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By David Keene
Conference showed that the values Reagan cherished still endure
Topic - David Finkelhor
As they watched Penn State struggle to contain a child sex-abuse scandal that ruined its once-pristine name and took down the mightiest of college coaches, schools around the country realized they needed to examine what they were doing so they wouldn't see their reputations destroyed, as well.
The cases seem to be popping up everywhere — and with alarming frequency. Dozens of relationships between teachers and students have been reported just this year, but analysts say it's difficult, if not impossible, to know what is media hype and what is a genuine national problem.
"I don't think the problem at Penn State was that they didn't have enough rules, or that they didn't have a mandatory law that required this reporting," Finkelhor said. "I think the problem was that they didn't have a higher level of awareness about the problem itself and they thought they could kind of get away with the way they were handling it."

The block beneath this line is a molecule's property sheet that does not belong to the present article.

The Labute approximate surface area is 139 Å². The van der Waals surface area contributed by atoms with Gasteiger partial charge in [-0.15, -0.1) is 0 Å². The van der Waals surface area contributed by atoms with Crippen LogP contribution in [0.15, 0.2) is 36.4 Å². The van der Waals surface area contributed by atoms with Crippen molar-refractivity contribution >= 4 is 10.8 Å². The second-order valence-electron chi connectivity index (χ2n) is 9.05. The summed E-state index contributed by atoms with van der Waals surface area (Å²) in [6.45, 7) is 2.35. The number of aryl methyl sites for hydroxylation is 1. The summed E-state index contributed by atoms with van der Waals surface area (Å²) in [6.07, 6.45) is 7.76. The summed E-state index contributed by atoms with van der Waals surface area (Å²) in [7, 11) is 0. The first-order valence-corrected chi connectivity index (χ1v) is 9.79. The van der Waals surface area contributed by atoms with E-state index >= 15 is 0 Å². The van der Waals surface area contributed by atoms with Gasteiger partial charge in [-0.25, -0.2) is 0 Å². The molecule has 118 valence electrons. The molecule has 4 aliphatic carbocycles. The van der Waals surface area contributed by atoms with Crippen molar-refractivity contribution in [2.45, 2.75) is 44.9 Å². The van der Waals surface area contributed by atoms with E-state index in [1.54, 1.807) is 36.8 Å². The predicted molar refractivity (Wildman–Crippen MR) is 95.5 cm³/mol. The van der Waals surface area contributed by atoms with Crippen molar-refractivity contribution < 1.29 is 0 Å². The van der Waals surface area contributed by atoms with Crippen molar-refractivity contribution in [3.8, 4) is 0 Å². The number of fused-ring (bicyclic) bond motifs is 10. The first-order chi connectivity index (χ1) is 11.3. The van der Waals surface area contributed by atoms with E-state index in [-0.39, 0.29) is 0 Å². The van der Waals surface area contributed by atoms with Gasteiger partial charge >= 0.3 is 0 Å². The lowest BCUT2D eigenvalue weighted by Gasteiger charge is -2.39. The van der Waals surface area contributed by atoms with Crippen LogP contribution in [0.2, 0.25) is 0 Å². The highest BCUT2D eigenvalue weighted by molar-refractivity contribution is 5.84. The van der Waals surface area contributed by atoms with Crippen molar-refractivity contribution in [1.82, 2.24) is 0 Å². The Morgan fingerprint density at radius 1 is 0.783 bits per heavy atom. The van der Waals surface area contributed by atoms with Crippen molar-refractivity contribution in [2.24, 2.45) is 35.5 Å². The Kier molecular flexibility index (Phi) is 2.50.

David Finkelhor of the University of New Hampshire's Crimes Against Children Research Center said anecdotes like that help explain why new policies and laws are important, but maybe not as important as the light shed on the issue of child sex abuse because of the Sandusky case.